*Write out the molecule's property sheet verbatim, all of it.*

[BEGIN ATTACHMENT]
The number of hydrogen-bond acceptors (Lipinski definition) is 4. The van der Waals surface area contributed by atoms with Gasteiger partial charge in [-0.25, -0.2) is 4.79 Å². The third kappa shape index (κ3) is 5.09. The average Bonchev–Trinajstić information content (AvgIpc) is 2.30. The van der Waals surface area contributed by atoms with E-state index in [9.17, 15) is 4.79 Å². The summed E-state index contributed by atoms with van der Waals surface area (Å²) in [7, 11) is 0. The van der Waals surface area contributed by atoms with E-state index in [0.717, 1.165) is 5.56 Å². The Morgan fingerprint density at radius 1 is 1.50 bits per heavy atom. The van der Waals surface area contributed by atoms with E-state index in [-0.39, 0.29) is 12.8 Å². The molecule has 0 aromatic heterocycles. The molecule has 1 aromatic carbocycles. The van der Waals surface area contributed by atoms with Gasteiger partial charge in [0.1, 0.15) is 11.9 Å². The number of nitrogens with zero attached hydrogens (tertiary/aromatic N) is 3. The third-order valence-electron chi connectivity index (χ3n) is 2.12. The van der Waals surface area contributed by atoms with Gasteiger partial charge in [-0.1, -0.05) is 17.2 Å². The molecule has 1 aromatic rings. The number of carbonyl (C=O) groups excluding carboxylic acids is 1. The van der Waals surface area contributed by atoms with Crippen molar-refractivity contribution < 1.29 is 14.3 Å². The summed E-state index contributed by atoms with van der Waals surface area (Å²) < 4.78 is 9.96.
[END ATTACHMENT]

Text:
The number of hydrogen-bond acceptors (Lipinski definition) is 4. The van der Waals surface area contributed by atoms with Gasteiger partial charge in [-0.25, -0.2) is 4.79 Å². The third kappa shape index (κ3) is 5.09. The average Bonchev–Trinajstić information content (AvgIpc) is 2.30. The van der Waals surface area contributed by atoms with E-state index in [9.17, 15) is 4.79 Å². The summed E-state index contributed by atoms with van der Waals surface area (Å²) in [7, 11) is 0. The van der Waals surface area contributed by atoms with E-state index in [0.717, 1.165) is 5.56 Å². The Morgan fingerprint density at radius 1 is 1.50 bits per heavy atom. The van der Waals surface area contributed by atoms with E-state index in [-0.39, 0.29) is 12.8 Å². The molecule has 0 aromatic heterocycles. The molecule has 1 aromatic carbocycles. The van der Waals surface area contributed by atoms with Gasteiger partial charge in [0.1, 0.15) is 11.9 Å². The number of nitrogens with zero attached hydrogens (tertiary/aromatic N) is 3. The third-order valence-electron chi connectivity index (χ3n) is 2.12. The van der Waals surface area contributed by atoms with Gasteiger partial charge in [-0.1, -0.05) is 17.2 Å². The molecule has 1 aromatic rings. The number of carbonyl (C=O) groups excluding carboxylic acids is 1. The van der Waals surface area contributed by atoms with Crippen molar-refractivity contribution < 1.29 is 14.3 Å². The summed E-state index contributed by atoms with van der Waals surface area (Å²) < 4.78 is 9.96.